We sat down with Dr June Tan Sheren, GP from Osler Health who sees a lot of women patients and the fantastic team at Physio Down Under who specialize in women’s health physiotherapy. We wanted to raise some of the questions women often don’t talk openly about – urinary incontinence and pelvic prolapse – and hear from the experts!
What exactly do we mean by ‘urinary incontinence’? Are there different types?
Dr June: Urinary incontinence is the unintentional or accidental passing of urine.
There are four types of urinary incontinence, namely:
- Stress incontinence – leakage of urine occurring when the bladder is under pressure, for example when you cough, sneeze, laugh, run, exercise or lift weights. This is the most common type of urinary incontinence and is usually the result of weakened pelvic floor muscles, often associated with pregnancy, natural childbirth, pelvic organ prolapse, menopause, obesity and surgery.
- Urge incontinence – urine leaks when you feel a sudden, intense urge to pass urine, resulting in “not being able to reach the toilet in time”. This is due to overactivity of the detrusor muscles which control the bladder.
- Overflow incontinence – frequent leaking of urine occurring in chronic urinary retention, when you’re unable to fully empty your bladder. This can be due toobstruction or blockage in the bladder, for example from pelvic organ prolapse; or neurological conditions like stroke, spinal cord disease, dementia, diabetic neuropathy, or post-delivery or post-surgery where the bladder is unable to fully empty.
- True incontinence – where the bladder cannot store urine at all leading to constant or frequent leakage, for example from a congenital abnormality of the urinary tract,spinal injury, or fistula (a false passage) rarely occurring after vaginal delivery, Caesarean section or gynaecological surgery.
Some women have a mixture of both stress and urge incontinence also known as mixed incontinence. Factors that increase a woman’s chances of urinary incontinence include pregnancy and vaginal birth, obesity, family history of incontinence, menopause and increasing age.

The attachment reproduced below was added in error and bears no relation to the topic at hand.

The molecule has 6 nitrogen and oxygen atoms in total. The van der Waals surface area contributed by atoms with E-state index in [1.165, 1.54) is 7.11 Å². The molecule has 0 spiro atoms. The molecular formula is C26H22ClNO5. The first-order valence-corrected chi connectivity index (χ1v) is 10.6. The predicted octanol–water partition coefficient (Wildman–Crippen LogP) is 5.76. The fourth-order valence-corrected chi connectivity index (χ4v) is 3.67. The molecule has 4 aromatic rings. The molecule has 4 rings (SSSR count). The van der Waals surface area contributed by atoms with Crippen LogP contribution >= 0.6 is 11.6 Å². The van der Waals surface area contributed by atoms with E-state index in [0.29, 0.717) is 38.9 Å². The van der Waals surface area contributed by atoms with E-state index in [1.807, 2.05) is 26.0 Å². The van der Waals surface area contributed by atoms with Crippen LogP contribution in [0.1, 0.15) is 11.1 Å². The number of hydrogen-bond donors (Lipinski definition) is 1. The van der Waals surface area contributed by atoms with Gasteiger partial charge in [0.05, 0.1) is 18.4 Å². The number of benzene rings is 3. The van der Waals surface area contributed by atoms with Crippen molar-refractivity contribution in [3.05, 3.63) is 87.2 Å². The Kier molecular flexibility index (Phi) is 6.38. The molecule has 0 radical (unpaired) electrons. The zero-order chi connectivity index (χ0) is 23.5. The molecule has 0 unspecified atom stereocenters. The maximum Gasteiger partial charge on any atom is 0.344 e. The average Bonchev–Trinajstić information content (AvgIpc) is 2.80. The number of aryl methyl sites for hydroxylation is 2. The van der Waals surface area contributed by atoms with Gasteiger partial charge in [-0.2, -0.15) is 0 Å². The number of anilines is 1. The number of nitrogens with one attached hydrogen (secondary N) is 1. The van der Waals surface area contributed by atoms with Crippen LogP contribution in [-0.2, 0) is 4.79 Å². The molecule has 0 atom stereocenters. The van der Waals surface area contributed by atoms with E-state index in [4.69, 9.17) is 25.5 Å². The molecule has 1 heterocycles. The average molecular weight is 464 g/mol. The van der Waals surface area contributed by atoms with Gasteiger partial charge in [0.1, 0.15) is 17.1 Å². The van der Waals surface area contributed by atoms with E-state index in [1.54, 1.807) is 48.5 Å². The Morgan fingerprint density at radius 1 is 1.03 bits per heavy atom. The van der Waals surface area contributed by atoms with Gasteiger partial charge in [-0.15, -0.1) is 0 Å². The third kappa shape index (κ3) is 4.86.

Is urinary incontinence common in perimenopause or menopausal women? When do you most often see women?
Dr June: Urinary incontinence is the main symptom of genito-urinary syndrome of menopause (GSM), a condition affecting the female genital and urinary tract due to low oestrogen during and after menopause, and affects more than 50% of postmenopausal women. According to recent data, urinary incontinence affects women twice as often as men, occurring in about 20-30% of young women, 30-40% in middle age and up to 50% of women in old age.
Physio Down Under: We see women across all stages of life, but it is most often after childbirth and during peri and post menopause that we see those with bothersome urinary incontinence. Studies show that 1 in 3 women develop stress urinary incontinence as a result of pregnancy and childbirth, whereas urge incontinence and mixed incontinence become more common as women go through menopause.
When do you know when to seek help? Where should you start?
Dr June: If you are pregnant or just had a baby, or had recent surgery to the pelvic area, you may experience temporary urinary incontinence due to weakening of the pelvic floor which should mostly recover. If the incontinence is persistent or severe, or if you have not had a recent pregnancy or surgery and are experiencing incontinence, it is advisable to seek help from a healthcare professional. A good starting point would be your Family Doctor / GP who will assess the type of incontinence, ask about other symptoms and determine the possible causes. He or she may run a urine test for you to rule out a urinary tract infection. We can then liaise with physio’s like the team at Physio Down Under who specialize in these types of concerns.
Physio Down Under: Urinary incontinence is common but not normal. Some studies show women take on average 5-7 years to mention pelvic floor complaints to their physicians, and there are lots of different reasons for their delay in seeking help. Unfortunately, some women have long held beliefs that urinary incontinence is an expected consequence of childbirth and that little can be done to treat or cure it. Some women feel understandably embarrassed to mention it, and many wait until their symptoms have worsened to the extent that it severely affects their quality of life, such as stopping exercise due to urinary leakage or limiting their social interactions due to fear of not having easy access to a toilet.
At Physio Down Under, we are passionate about educating and empowering women about their pelvic health as early as possible, preferably even before symptoms develop. Commonly, we start that process when women come for a pre-conception or pre-natal check-up. However, as Dr June mentioned above, if urinary incontinence is noted for the first time during peri-menopause, it is important to rule out any underlying medical reasons. Like many other health problems, we often see better outcomes if women don’t wait too long before seeking solutions. Having said that, it is never too late to seek help!